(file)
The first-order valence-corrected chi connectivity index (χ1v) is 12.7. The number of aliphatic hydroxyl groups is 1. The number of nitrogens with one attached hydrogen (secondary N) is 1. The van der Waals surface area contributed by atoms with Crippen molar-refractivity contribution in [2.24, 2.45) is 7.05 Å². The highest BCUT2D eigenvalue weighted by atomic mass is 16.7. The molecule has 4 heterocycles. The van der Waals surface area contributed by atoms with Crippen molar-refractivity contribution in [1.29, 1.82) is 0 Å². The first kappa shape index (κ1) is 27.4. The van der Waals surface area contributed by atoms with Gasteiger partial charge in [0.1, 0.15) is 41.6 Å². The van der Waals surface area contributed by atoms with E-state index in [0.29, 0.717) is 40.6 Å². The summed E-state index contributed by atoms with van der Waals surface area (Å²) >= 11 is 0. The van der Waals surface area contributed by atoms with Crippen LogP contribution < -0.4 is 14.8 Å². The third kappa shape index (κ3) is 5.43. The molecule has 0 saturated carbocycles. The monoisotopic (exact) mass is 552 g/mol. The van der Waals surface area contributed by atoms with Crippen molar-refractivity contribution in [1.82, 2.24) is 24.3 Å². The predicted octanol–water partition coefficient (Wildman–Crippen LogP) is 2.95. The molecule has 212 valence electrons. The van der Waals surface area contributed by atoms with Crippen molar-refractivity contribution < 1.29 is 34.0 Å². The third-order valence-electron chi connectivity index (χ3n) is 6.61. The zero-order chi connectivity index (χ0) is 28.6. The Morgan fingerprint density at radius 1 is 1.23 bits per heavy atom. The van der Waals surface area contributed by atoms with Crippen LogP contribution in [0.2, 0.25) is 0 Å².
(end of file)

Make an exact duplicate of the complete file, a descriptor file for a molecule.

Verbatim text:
The first-order valence-corrected chi connectivity index (χ1v) is 12.7. The number of aliphatic hydroxyl groups is 1. The number of nitrogens with one attached hydrogen (secondary N) is 1. The van der Waals surface area contributed by atoms with Crippen molar-refractivity contribution in [2.24, 2.45) is 7.05 Å². The highest BCUT2D eigenvalue weighted by atomic mass is 16.7. The molecule has 4 heterocycles. The van der Waals surface area contributed by atoms with Crippen molar-refractivity contribution in [1.29, 1.82) is 0 Å². The first kappa shape index (κ1) is 27.4. The van der Waals surface area contributed by atoms with Gasteiger partial charge in [0.1, 0.15) is 41.6 Å². The van der Waals surface area contributed by atoms with E-state index in [0.29, 0.717) is 40.6 Å². The summed E-state index contributed by atoms with van der Waals surface area (Å²) >= 11 is 0. The van der Waals surface area contributed by atoms with Crippen LogP contribution < -0.4 is 14.8 Å². The third kappa shape index (κ3) is 5.43. The molecule has 0 saturated carbocycles. The monoisotopic (exact) mass is 552 g/mol. The van der Waals surface area contributed by atoms with Crippen molar-refractivity contribution in [1.82, 2.24) is 24.3 Å². The predicted octanol–water partition coefficient (Wildman–Crippen LogP) is 2.95. The molecule has 212 valence electrons. The van der Waals surface area contributed by atoms with Crippen molar-refractivity contribution < 1.29 is 34.0 Å². The third-order valence-electron chi connectivity index (χ3n) is 6.61. The zero-order chi connectivity index (χ0) is 28.6. The Morgan fingerprint density at radius 1 is 1.23 bits per heavy atom. The van der Waals surface area contributed by atoms with Crippen LogP contribution in [0.2, 0.25) is 0 Å².